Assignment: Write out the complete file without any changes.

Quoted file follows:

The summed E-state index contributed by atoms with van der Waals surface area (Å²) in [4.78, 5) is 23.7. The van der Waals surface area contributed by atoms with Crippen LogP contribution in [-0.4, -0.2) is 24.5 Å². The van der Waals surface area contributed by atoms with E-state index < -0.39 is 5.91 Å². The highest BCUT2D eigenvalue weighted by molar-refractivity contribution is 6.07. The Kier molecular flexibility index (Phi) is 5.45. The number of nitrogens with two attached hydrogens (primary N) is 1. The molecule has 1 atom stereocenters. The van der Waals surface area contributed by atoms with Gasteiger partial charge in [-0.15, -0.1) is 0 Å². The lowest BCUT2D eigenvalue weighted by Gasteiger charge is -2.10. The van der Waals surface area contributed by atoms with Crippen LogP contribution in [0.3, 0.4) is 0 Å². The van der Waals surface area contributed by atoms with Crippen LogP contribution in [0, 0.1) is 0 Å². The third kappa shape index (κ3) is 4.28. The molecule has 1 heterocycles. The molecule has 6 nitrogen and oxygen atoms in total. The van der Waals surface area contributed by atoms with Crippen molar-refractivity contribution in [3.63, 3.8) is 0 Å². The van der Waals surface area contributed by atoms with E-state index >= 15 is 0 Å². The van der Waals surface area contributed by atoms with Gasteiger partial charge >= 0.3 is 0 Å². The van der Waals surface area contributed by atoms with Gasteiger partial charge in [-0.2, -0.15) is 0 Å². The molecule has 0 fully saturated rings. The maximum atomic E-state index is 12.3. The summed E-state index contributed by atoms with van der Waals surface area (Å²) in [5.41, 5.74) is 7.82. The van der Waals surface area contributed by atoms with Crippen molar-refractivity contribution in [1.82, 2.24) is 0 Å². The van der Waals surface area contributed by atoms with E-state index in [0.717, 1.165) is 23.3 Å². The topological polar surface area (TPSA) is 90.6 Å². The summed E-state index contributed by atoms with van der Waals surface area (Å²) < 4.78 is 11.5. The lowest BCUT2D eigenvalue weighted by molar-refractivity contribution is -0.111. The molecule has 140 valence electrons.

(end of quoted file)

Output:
The summed E-state index contributed by atoms with van der Waals surface area (Å²) in [4.78, 5) is 23.7. The van der Waals surface area contributed by atoms with Crippen LogP contribution in [-0.4, -0.2) is 24.5 Å². The van der Waals surface area contributed by atoms with E-state index < -0.39 is 5.91 Å². The highest BCUT2D eigenvalue weighted by molar-refractivity contribution is 6.07. The Kier molecular flexibility index (Phi) is 5.45. The number of nitrogens with two attached hydrogens (primary N) is 1. The molecule has 1 atom stereocenters. The van der Waals surface area contributed by atoms with Gasteiger partial charge in [-0.15, -0.1) is 0 Å². The lowest BCUT2D eigenvalue weighted by Gasteiger charge is -2.10. The van der Waals surface area contributed by atoms with Crippen LogP contribution in [0.3, 0.4) is 0 Å². The van der Waals surface area contributed by atoms with Crippen LogP contribution in [0, 0.1) is 0 Å². The third kappa shape index (κ3) is 4.28. The molecule has 1 heterocycles. The molecule has 6 nitrogen and oxygen atoms in total. The van der Waals surface area contributed by atoms with Crippen molar-refractivity contribution in [3.63, 3.8) is 0 Å². The van der Waals surface area contributed by atoms with E-state index >= 15 is 0 Å². The van der Waals surface area contributed by atoms with Gasteiger partial charge >= 0.3 is 0 Å². The van der Waals surface area contributed by atoms with Gasteiger partial charge in [-0.2, -0.15) is 0 Å². The molecule has 0 fully saturated rings. The maximum atomic E-state index is 12.3. The summed E-state index contributed by atoms with van der Waals surface area (Å²) in [5.41, 5.74) is 7.82. The van der Waals surface area contributed by atoms with Crippen molar-refractivity contribution in [1.82, 2.24) is 0 Å². The van der Waals surface area contributed by atoms with E-state index in [0.717, 1.165) is 23.3 Å². The topological polar surface area (TPSA) is 90.6 Å². The summed E-state index contributed by atoms with van der Waals surface area (Å²) < 4.78 is 11.5. The lowest BCUT2D eigenvalue weighted by molar-refractivity contribution is -0.111. The molecule has 140 valence electrons.